This “Whistleblower Spotlight” features LeeAnne Walters, one of our 2016 Whistleblower of the Year candidates. For over a year, Walters has worked tirelessly to draw attention to the public-health crisis in Flint, Michigan. Due to government incompetence and apathy, Flint residents lived with lead-tainted water for nearly two years. After seeing her own children poisoned by the lead in Flint’s water, Walters decided she had to take a stand. Thanks to her efforts, the crisis in Flint has become a national scandal, forcing Americans to acknowledge that their fellow citizens lived without the most basic of human needs: clean water.
In April 2014, city and state officials—looking to cut costs—switched Flint’s water source. Rather than purchasing water from Detroit, as it had for decades, the city began pumping water from the Flint River. It didn’t take long for Walters to realize that something was wrong. Her twin boys got rashes after playing in the pool; her older son had severe abdominal pain; water started coming out of her pipes with a brownish-orange hue. Walters had seen enough. She contacted the city, and a Flint official came to test her water. One week later, she received a chilling voicemail: “Please, whatever you do, don’t let your kids drink the water.”
According to the Environmental Protection Agency (EPA), cities should take action whenever lead levels in water exceed 15 parts per billion (ppb). The water in Walters’ home had tested at 104 ppb. A week later, the official ran a follow-up test: 397 ppb. No amount of lead exposure is considered safe, but these were numbers that Flint officials had never seen before. And the lead was taking its toll on her family. Every week, Walters had to buy 40 gallons of bottled water. Her twins rarely bathed, since it required heating bottled water on the stove, pot by pot, for 45 minutes. Everyone had hair falling out, and one son was diagnosed with lead poisoning.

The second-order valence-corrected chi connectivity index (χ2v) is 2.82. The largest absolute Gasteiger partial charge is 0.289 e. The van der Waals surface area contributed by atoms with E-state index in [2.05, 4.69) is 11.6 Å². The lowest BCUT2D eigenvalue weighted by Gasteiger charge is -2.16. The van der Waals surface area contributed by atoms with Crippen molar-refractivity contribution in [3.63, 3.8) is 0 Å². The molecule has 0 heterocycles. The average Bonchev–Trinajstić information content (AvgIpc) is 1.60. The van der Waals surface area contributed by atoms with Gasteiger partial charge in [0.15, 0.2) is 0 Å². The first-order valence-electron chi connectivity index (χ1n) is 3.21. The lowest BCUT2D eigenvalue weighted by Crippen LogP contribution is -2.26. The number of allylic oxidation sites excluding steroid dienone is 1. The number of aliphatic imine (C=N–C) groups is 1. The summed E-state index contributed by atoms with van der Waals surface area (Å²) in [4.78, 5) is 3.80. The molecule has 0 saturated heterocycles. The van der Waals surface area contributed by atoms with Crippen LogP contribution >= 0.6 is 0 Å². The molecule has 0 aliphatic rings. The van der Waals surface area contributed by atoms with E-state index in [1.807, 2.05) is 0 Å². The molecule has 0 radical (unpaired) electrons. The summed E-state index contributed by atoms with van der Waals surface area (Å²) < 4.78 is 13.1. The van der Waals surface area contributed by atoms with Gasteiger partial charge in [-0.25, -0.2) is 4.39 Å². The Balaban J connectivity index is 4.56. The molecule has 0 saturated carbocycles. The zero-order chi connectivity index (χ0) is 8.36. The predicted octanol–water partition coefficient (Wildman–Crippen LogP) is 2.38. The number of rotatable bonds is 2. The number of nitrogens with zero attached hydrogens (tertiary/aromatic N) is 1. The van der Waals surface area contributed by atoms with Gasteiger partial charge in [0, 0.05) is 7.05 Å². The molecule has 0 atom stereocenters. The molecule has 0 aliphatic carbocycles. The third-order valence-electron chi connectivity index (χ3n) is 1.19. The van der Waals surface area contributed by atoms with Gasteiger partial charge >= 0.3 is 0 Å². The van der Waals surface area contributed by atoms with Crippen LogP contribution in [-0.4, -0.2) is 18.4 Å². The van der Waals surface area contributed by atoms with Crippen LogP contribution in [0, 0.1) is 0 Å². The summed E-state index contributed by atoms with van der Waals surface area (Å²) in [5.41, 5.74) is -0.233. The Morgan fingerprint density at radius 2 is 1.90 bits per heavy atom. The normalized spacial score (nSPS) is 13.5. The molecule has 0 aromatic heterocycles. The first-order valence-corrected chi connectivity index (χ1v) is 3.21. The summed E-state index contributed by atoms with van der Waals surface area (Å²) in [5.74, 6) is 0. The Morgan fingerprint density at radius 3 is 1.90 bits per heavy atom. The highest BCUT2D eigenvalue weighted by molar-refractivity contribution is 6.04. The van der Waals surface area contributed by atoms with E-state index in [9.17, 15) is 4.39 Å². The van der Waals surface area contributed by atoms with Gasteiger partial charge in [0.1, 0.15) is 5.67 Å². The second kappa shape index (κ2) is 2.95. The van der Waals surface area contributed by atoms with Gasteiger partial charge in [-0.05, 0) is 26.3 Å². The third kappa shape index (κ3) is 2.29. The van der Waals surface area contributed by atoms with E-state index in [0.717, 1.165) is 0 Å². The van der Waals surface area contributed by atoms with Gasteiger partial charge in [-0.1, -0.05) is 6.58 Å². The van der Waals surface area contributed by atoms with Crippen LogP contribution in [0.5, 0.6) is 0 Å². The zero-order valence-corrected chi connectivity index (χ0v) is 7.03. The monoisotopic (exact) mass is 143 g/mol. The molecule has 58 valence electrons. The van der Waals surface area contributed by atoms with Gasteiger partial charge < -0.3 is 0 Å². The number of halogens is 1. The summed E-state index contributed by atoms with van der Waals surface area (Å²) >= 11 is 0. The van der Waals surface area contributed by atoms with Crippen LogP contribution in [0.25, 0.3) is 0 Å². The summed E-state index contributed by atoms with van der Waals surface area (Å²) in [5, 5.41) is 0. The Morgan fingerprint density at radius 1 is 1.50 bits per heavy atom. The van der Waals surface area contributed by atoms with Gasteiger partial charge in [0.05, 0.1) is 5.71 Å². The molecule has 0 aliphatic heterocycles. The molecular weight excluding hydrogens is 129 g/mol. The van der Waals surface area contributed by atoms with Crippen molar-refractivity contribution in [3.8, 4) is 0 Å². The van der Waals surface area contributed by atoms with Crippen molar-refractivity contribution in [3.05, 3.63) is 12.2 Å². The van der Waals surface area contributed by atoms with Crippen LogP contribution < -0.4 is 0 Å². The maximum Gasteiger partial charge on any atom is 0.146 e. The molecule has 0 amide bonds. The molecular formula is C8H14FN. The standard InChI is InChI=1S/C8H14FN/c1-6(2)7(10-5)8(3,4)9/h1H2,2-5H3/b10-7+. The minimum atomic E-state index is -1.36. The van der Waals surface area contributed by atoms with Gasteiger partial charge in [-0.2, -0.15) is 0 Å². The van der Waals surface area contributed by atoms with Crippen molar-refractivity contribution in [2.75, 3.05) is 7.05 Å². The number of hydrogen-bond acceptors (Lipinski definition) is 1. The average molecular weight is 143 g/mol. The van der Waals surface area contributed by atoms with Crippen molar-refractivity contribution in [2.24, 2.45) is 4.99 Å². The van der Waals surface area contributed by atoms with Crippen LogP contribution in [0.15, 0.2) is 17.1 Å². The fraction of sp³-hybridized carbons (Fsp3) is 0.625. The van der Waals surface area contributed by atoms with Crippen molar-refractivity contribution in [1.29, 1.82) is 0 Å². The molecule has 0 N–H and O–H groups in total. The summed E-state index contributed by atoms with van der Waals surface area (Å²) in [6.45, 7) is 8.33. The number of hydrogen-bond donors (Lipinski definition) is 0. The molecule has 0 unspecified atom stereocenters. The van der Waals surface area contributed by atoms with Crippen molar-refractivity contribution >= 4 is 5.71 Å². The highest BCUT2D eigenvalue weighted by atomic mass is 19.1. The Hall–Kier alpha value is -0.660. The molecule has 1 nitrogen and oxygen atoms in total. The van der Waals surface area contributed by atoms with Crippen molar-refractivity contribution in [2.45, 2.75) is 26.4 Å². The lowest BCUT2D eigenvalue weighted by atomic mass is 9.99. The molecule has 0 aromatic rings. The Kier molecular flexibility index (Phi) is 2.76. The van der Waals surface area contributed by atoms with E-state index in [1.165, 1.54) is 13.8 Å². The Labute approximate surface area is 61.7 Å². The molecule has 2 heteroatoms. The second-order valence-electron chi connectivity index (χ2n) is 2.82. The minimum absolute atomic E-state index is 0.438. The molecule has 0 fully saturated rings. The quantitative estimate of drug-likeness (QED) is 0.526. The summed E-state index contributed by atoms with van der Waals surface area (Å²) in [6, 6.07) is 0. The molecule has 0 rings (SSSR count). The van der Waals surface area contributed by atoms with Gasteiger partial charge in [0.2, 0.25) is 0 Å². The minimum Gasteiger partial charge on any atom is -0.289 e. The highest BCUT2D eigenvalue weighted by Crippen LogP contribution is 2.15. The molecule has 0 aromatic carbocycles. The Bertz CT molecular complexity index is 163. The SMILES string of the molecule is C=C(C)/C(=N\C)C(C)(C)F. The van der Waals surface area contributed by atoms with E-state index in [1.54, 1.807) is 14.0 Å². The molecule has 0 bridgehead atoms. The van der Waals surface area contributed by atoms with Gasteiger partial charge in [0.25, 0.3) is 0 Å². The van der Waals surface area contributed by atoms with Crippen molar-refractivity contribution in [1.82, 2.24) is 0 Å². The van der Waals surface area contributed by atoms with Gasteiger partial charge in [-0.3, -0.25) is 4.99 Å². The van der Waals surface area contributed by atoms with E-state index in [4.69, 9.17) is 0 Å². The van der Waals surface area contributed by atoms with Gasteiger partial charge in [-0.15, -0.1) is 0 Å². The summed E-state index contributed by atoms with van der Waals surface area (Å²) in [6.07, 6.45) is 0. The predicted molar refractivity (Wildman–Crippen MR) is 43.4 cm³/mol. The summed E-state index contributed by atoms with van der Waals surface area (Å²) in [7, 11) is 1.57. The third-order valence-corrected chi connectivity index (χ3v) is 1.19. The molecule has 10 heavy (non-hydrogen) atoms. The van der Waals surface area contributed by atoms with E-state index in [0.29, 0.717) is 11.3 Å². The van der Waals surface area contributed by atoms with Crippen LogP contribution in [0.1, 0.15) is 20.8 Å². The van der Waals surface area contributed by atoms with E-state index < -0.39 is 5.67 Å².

Walters needed answers. She researched the issue on her own—paging through old water-quality reports—and concluded that Flint was not using necessary corrosion controls in its water system. Fed up with local officials, she reported her concerns to Miguel Del Toral, a water specialist at the EPA. In response, Del Toral drafted a memo detailing the problems in Flint, including the lack of corrosion controls. Internally, his memo went nowhere, but when he emailed a copy to Walters, she immediately forwarded it to a reporter. This leaked memo was the first government acknowledgment that something was wrong with Flint’s water, and out of concern for the people of Flint, Del Toral breached EPA protocol and went on the record about his memo.
But Walters didn’t stop there. She also contacted Marc Edwards, a water-corrosion expert at Virginia Tech. With help from Walters and other residents, Edwards’ team collected and analyzed over 800 water samples from Flint. One sample from Walters’ home showed lead levels above 13,000 ppb, nearly triple the amount that the EPA classifies as hazardous waste. Overall, the tests indicated that one in six Flint households had lead levels above the EPA’s action threshold.
For months, city and state officials had insisted that there was no problem, but the EPA memo and Edwards’ findings placed their judgment under withering national scrutiny. Eventually, the state officially acknowledged the problems in Flint and began corrective measures. Yet Walters kept pushing. In February 2016, she testified before Congress. A month later, during a Democratic presidential primary debate in Flint, she asked the candidates how they would address lead poisoning. Since then, several state and local officials have been criminally charged for their involvement in the crisis, and on December 10, Congress finally passed a bill providing emergency aid to Flint.
For Walters, however, the battle continues. Her husband, a member of the Navy, recently filed a complaint alleging that his superiors have retaliated against him because of her activism. The family now lives in Virginia, where he is stationed, but Walters still drives to Michigan every two weeks to continue her advocacy. Like many Flint residents, she expects that her children will battle the effects of lead exposure for the rest of their lives.
For having the courage and perseverance to stand up for the people of Flint, even when its government failed to do so, we nominate LeeAnne Walters for Whistleblower of the Year.
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